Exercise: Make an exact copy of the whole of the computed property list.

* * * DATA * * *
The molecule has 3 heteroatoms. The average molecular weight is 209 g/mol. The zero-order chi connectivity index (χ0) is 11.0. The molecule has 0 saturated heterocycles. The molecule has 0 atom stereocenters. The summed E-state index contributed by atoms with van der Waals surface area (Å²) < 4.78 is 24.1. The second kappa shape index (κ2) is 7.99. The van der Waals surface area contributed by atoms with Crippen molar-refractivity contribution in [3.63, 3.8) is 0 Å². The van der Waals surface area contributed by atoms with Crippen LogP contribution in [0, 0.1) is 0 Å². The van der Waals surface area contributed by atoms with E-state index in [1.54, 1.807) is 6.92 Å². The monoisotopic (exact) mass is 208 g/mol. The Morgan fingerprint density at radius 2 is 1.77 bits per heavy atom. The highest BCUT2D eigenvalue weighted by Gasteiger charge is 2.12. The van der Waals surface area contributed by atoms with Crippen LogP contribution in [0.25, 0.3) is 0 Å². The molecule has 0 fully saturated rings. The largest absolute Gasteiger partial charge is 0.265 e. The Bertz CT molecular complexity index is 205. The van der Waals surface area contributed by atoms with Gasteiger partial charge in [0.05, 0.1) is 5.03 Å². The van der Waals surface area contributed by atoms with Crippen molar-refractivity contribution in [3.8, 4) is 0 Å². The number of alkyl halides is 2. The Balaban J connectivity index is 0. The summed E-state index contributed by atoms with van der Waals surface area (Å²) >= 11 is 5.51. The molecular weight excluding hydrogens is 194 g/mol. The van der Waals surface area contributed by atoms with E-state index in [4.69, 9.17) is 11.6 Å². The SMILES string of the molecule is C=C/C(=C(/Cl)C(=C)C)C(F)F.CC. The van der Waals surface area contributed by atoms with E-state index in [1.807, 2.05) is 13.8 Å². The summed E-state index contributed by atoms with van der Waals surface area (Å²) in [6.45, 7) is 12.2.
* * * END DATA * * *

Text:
The molecule has 3 heteroatoms. The average molecular weight is 209 g/mol. The zero-order chi connectivity index (χ0) is 11.0. The molecule has 0 saturated heterocycles. The molecule has 0 atom stereocenters. The summed E-state index contributed by atoms with van der Waals surface area (Å²) < 4.78 is 24.1. The second kappa shape index (κ2) is 7.99. The van der Waals surface area contributed by atoms with Crippen molar-refractivity contribution in [3.63, 3.8) is 0 Å². The van der Waals surface area contributed by atoms with Crippen LogP contribution in [0, 0.1) is 0 Å². The van der Waals surface area contributed by atoms with E-state index in [1.54, 1.807) is 6.92 Å². The monoisotopic (exact) mass is 208 g/mol. The Morgan fingerprint density at radius 2 is 1.77 bits per heavy atom. The highest BCUT2D eigenvalue weighted by Gasteiger charge is 2.12. The van der Waals surface area contributed by atoms with Crippen LogP contribution in [0.25, 0.3) is 0 Å². The molecule has 0 fully saturated rings. The largest absolute Gasteiger partial charge is 0.265 e. The Bertz CT molecular complexity index is 205. The van der Waals surface area contributed by atoms with Gasteiger partial charge in [0.05, 0.1) is 5.03 Å². The van der Waals surface area contributed by atoms with Crippen molar-refractivity contribution in [3.8, 4) is 0 Å². The number of alkyl halides is 2. The Balaban J connectivity index is 0. The summed E-state index contributed by atoms with van der Waals surface area (Å²) >= 11 is 5.51. The molecular weight excluding hydrogens is 194 g/mol. The van der Waals surface area contributed by atoms with E-state index in [4.69, 9.17) is 11.6 Å². The SMILES string of the molecule is C=C/C(=C(/Cl)C(=C)C)C(F)F.CC. The van der Waals surface area contributed by atoms with E-state index in [1.807, 2.05) is 13.8 Å². The summed E-state index contributed by atoms with van der Waals surface area (Å²) in [6.45, 7) is 12.2.